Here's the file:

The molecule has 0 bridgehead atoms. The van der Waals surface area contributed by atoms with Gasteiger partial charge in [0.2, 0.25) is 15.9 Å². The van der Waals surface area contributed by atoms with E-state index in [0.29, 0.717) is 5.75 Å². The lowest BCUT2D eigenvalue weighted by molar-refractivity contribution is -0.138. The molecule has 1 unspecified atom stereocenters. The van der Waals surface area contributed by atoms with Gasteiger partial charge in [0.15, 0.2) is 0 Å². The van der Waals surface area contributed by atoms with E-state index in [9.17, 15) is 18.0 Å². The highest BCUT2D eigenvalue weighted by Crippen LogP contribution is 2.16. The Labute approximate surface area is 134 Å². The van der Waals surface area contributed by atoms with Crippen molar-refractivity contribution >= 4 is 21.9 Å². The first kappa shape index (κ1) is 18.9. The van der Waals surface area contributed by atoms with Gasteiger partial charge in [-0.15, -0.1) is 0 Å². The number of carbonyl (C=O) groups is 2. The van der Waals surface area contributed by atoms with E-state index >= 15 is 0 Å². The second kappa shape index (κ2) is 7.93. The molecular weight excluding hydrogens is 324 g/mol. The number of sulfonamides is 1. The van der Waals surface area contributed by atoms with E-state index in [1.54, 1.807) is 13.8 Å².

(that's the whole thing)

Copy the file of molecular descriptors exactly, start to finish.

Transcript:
The molecule has 0 bridgehead atoms. The van der Waals surface area contributed by atoms with Gasteiger partial charge in [0.2, 0.25) is 15.9 Å². The van der Waals surface area contributed by atoms with E-state index in [0.29, 0.717) is 5.75 Å². The lowest BCUT2D eigenvalue weighted by molar-refractivity contribution is -0.138. The molecule has 1 unspecified atom stereocenters. The van der Waals surface area contributed by atoms with Gasteiger partial charge in [0.15, 0.2) is 0 Å². The van der Waals surface area contributed by atoms with E-state index in [9.17, 15) is 18.0 Å². The highest BCUT2D eigenvalue weighted by Crippen LogP contribution is 2.16. The Labute approximate surface area is 134 Å². The van der Waals surface area contributed by atoms with Crippen molar-refractivity contribution >= 4 is 21.9 Å². The first kappa shape index (κ1) is 18.9. The van der Waals surface area contributed by atoms with Gasteiger partial charge in [-0.15, -0.1) is 0 Å². The number of carbonyl (C=O) groups is 2. The van der Waals surface area contributed by atoms with E-state index >= 15 is 0 Å². The second kappa shape index (κ2) is 7.93. The molecular weight excluding hydrogens is 324 g/mol. The number of sulfonamides is 1. The van der Waals surface area contributed by atoms with E-state index in [1.54, 1.807) is 13.8 Å².